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Best Person to Save the Davenport Hotel

Best Person to Save the Davenport Hotel - Walt Worthy

Walt Worthy is a businessman first and foremost. But as recent owners of the venerable Davenport Hotel have no doubt admitted, at least to themselves, it takes much more than a nose for numbers to successfully restore a beloved local landmark to its former glory.

Success in business requires a level of ruthlessness and a willingness to take the path of least resistance to reach the big payoff. Too often, in their rush for profit, developers fail to recognize the inherent value of art, architecture and history. Too often, they fail to see the worth of consensus building among the citizenry.

Then there's Worthy and his latest obsession. With great sensitivity, taste and verve, the local developer and his team have taken on the project of a lifetime. And while Spokane watches in wonderment, we at The Inlander are intrigued by the man at the helm, self-made, motivated, unusually modest and in possession of a singular vision. He's gone from rehabilitating duplexes for a modest profit to becoming the sultan of square footage in the local office space market to one of downtown Spokane's saviors -- and he seems to be having fun in that pressurized role.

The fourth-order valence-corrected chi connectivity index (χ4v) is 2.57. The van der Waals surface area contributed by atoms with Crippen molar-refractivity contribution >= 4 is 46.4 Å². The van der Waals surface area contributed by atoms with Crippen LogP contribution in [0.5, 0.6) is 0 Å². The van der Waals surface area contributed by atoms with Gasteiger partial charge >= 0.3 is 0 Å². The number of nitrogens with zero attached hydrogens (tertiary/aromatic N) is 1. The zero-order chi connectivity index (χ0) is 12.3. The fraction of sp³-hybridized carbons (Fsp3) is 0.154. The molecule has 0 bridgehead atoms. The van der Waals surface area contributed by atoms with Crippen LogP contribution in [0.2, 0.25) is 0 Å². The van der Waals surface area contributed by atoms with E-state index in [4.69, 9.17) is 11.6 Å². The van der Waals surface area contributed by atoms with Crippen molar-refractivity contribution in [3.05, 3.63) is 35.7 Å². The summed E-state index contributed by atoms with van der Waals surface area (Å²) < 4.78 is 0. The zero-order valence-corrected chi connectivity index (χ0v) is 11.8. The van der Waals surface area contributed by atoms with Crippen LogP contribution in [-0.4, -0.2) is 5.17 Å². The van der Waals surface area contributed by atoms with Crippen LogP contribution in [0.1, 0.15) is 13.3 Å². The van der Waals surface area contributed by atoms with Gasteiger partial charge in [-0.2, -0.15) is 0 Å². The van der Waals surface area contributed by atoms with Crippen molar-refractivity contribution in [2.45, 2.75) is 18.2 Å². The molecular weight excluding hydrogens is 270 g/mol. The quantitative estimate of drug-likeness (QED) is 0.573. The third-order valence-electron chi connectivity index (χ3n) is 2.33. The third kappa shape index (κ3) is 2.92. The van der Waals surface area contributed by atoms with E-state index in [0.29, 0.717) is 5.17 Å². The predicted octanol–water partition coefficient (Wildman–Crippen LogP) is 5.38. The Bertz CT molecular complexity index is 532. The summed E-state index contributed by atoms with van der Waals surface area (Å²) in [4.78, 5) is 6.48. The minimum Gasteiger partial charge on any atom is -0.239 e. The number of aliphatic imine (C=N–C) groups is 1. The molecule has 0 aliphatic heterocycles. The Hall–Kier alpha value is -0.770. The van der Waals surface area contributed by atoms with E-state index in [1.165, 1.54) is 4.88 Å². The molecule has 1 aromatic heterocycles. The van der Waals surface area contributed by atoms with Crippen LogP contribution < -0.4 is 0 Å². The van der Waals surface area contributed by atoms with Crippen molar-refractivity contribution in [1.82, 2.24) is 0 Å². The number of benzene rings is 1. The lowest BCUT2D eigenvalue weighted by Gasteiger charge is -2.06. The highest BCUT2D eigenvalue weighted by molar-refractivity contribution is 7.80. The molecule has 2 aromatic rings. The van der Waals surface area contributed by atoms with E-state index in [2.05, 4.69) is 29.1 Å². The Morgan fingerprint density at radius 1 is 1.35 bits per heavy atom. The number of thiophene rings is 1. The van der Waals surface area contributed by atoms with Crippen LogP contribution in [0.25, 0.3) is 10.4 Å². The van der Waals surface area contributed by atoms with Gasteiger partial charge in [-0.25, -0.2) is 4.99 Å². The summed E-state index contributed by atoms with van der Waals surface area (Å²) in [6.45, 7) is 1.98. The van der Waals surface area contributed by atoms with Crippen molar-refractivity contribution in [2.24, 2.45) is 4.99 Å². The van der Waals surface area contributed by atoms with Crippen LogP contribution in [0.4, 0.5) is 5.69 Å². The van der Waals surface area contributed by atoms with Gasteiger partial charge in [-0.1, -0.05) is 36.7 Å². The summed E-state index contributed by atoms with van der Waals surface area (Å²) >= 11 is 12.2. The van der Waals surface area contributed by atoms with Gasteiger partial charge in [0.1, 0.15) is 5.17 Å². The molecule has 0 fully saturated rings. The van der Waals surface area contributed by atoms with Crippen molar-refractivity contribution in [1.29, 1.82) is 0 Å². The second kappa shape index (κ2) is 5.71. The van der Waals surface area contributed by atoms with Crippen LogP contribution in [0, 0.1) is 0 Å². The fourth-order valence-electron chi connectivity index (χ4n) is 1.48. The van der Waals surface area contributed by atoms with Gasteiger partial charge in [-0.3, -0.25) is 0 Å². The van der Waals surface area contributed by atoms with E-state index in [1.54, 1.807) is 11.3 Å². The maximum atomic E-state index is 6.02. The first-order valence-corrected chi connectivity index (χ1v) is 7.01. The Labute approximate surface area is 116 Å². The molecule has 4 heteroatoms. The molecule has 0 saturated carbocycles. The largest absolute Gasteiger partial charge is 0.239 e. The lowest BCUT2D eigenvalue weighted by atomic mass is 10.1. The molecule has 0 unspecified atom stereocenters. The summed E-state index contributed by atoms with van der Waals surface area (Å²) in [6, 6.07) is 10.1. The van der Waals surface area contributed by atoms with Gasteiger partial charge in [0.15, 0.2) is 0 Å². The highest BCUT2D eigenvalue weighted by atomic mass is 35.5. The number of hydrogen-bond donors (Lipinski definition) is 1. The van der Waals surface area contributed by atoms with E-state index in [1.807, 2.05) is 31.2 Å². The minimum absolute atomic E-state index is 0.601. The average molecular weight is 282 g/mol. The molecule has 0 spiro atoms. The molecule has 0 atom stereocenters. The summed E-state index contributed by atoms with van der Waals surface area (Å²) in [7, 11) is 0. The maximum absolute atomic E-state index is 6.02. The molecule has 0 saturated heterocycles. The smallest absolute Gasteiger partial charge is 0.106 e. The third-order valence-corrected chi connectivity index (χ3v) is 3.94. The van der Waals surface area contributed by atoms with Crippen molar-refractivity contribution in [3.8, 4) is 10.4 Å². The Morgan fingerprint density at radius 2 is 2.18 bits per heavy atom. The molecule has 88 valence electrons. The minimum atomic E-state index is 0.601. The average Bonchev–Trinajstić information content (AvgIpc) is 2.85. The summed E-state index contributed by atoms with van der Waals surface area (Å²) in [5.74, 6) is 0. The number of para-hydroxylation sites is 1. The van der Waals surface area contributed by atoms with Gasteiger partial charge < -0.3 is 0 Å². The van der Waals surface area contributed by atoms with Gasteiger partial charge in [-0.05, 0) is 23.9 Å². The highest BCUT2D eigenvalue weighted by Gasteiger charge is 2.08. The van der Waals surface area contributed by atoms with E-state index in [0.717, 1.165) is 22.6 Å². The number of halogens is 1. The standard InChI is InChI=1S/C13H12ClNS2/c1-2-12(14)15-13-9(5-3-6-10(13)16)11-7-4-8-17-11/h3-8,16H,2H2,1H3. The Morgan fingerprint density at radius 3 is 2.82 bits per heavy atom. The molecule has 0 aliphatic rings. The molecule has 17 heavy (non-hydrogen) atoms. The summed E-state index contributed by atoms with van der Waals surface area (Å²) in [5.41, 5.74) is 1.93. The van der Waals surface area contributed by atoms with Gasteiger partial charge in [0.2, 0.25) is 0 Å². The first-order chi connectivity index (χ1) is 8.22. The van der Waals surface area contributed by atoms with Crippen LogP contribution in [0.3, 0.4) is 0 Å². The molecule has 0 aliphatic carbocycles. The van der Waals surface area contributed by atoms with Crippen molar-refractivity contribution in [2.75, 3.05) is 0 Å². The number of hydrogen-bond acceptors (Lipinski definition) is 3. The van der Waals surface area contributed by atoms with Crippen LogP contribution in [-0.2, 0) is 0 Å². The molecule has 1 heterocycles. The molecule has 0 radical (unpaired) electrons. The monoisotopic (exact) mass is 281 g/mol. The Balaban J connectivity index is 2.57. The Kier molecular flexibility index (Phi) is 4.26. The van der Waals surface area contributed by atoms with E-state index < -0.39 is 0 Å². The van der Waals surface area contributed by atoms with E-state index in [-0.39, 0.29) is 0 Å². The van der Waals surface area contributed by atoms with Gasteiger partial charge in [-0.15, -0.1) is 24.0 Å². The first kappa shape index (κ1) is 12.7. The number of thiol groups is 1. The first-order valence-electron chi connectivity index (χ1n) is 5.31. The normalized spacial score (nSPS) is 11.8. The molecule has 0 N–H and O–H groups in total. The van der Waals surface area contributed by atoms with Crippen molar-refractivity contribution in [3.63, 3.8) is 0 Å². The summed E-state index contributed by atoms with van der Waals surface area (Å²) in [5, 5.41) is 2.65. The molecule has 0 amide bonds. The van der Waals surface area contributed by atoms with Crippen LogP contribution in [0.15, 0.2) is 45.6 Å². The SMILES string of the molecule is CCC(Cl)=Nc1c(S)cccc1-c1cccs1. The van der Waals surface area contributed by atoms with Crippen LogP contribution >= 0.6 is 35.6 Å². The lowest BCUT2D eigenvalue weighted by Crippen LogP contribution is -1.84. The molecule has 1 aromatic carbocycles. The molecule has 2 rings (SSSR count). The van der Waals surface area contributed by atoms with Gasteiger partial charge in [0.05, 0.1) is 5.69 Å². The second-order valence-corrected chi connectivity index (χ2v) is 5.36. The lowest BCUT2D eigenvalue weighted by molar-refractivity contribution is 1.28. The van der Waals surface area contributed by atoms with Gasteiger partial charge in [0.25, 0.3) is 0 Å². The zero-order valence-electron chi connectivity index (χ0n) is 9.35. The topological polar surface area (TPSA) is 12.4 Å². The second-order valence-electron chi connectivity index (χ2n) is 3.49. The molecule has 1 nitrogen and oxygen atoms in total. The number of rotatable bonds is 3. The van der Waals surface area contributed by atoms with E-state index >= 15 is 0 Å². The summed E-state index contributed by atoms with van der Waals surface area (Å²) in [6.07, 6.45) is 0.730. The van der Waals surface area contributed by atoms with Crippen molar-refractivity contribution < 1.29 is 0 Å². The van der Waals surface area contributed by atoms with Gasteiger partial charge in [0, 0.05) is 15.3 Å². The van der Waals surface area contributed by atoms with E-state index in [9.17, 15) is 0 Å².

Lura Sheahan, Davenport Hotel project coordinator, agrees with our assessment of Worthy as an atypical developer and a man of many talents. She points to the recent rescue of the Hall of Doges from the dilapidated Pennington wing of the hotel as an example of the depth and breadth of Worthy's knowledge -- and of his appreciation for beauty.

"If he had been just a hotelier, he would never have understood that would be possible. So his construction background really came into play. His love of antiquities came into play -- that's why he wanted to salvage it. And as an entrepreneur, he can see that this hotel is only going to be better if it maintains its historical significance for the community."

Not only is Worthy a fearless follower of his own muse, but he is also quick to recognize the talents of those around him.

Says Sheahan: "I've only been here for three months, but one thing that I was immediately impressed with was how many people have worked for him for years. His staff base is like a family. They go from project to project. He brings out the best in people and staffs to complement his style. That leaves him free to do the visionary work and for us to kind of figure out how to get it done."

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